Environmental Preservation Back On Tallahassee's Radar
After being starved of money for years, several proposals are gaining ground in Tallahassee that could set aside money to buy and preserve what's left of Florida's natural lands.
And some environmentalists say the reason isn’t because of a sudden concern for the environment - but because it's an election year.
Four years ago, 75 percent of Florida voters passed a Constitutional Amendment that mandated one-third of the proceeds from a state real-estate tax go for land and water projects. It would have provided around $800 million dollars a year.
But Gov. Rick Scott and the legislature haven’t to set aside any money for the main land-buying program known as Florida Forever.
"I almost don't have words to express the deep levels of disappointment that I've had over the past three years," said Aliki Moncrief, executive director of Florida Conservation Voters. The non-partisan group aims to get conservation-minded people elected.
But now, State Sen. Rob Bradley, (R-Fleming Island), has asked for $100 million to be set aside for Florida Forever.
And Gov. Scott’s budget is asking for $355 million for Everglades restoration, $50 million for Florida Forever, nearly $40 million more for state parks, a $36 million uptick in beach restoration programs to $100 million, and $55 million for springs restoration.
The request comes as Scott considers a run for U.S. Senate against incumbent Sen. Bill Nelson, a Democrat. Moncrief said it doesn't take a skeptic to think a little election-year strategizing might be going on.
"I don't think it's cynics who say that - I think it's realists," she said. "I think anyone who's been paying attention to the governor's track record on the environment in his last two terms would not call him an environmental champion."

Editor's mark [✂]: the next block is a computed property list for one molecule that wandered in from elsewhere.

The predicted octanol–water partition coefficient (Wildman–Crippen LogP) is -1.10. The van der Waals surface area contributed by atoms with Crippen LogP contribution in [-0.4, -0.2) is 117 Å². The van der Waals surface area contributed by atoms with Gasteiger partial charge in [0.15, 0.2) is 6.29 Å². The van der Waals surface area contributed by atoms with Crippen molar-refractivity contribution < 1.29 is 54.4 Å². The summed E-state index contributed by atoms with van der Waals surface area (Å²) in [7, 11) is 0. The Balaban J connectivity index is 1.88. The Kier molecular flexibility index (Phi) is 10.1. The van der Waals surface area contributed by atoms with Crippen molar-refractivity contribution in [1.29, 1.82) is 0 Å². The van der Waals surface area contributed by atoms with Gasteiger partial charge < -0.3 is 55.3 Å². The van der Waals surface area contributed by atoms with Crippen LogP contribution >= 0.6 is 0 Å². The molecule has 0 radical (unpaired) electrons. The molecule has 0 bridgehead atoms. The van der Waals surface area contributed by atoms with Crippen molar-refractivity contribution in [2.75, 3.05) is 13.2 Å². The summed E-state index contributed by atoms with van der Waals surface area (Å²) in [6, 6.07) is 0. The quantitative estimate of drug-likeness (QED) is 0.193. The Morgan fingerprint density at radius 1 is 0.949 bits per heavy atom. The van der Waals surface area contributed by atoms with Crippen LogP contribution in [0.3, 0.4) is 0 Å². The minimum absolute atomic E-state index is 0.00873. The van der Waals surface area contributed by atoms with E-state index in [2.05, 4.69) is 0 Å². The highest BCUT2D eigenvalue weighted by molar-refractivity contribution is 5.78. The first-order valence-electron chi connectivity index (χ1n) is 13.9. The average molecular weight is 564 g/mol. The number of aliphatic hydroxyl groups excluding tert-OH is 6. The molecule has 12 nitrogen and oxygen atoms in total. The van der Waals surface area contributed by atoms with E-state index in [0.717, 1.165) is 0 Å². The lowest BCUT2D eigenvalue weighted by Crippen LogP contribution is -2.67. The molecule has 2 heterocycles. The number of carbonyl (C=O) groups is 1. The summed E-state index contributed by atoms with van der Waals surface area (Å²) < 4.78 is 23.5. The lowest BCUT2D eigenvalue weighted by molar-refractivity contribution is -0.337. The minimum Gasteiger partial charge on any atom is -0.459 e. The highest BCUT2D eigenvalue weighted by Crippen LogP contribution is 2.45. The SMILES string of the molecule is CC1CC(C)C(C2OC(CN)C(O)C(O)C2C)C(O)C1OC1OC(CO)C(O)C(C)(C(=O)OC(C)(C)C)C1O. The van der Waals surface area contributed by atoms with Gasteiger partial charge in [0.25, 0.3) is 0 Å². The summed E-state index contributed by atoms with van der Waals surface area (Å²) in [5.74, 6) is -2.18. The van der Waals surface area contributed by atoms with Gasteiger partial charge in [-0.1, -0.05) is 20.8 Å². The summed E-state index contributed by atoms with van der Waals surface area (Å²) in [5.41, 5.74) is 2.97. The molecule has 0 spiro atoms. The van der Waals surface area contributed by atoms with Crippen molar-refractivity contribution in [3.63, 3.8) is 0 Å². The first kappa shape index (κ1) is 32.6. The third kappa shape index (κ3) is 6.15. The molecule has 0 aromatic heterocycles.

Moncrief said she believes the requests come because many politicians know that voters care about the environment. And this is in a state that has become the nation's third-most populous - and hosts nearly 100 million visitors a year.
She points to Scott being lauded for recent appointments, such as Eric Draper, the longtime director of Audubon Florida, to head the state park system.
"There's really no other explanation other than he does have eyes on becoming a U.S. Senator to represent Florida," Moncrief said. "And so not only in terms of the budget, he's doing a number of 11th-hour things and policy changes - and staff changes - to make him look better."
Since becoming Florida’s governor seven years ago, Scott’s record on the environment has been controversial, on issues ranging from climate change to offshore oil drilling. Early in his tenure, he called for major budget cuts to the state’s five regional water management districts, and in non-election years he called for budget reductions in the Department of Environmental Protection.
During many of those years, the Florida Wildlife Corridor group has been pushing for the need to connect the state's natural lands before they get developed. But since the group took its first cross-state expedition in 2012, money to preserve corridors for bears, panthers and other critters has sank to practically nothing.
"Last year, we only had $10 million for conservation easements through the Rural and Family Lands Protection Program, so really anything is a step up," said Corridor executive director Lindsay Cross.
This spring, a trio of environmentalists with the group will try to re-spark the interest from two previous 1,000-mile hike, bike and kayak treks. The "mini-trek" they plan is to call attention to protecting the narrow green space between the burgeoning sprawl of Tampa and Polk County on one side; and Orlando on the other.
Cross says there may be another reason for Scott's environmental about-face.
"I think part of it is a recognition that our parks and our wild systems are important to the state of Florida and its citizens, and there is a component of it that is good for business," she said.
That includes everything from nature tourism and fishing to buffers for the state's many military bases.
And Cross says the governor may have more personal reasons, as well.
"I do know that he enjoys using the resources - he's talked about taking his grandsons out and wanting them to go fishing and go hiking with him, and I can only hope that him going out and seeing some of these places has inspired that renewed interest," she said.
If that’s the case, Cross said she's willing to take the governor on a field trip or two to show him some of her favorite places.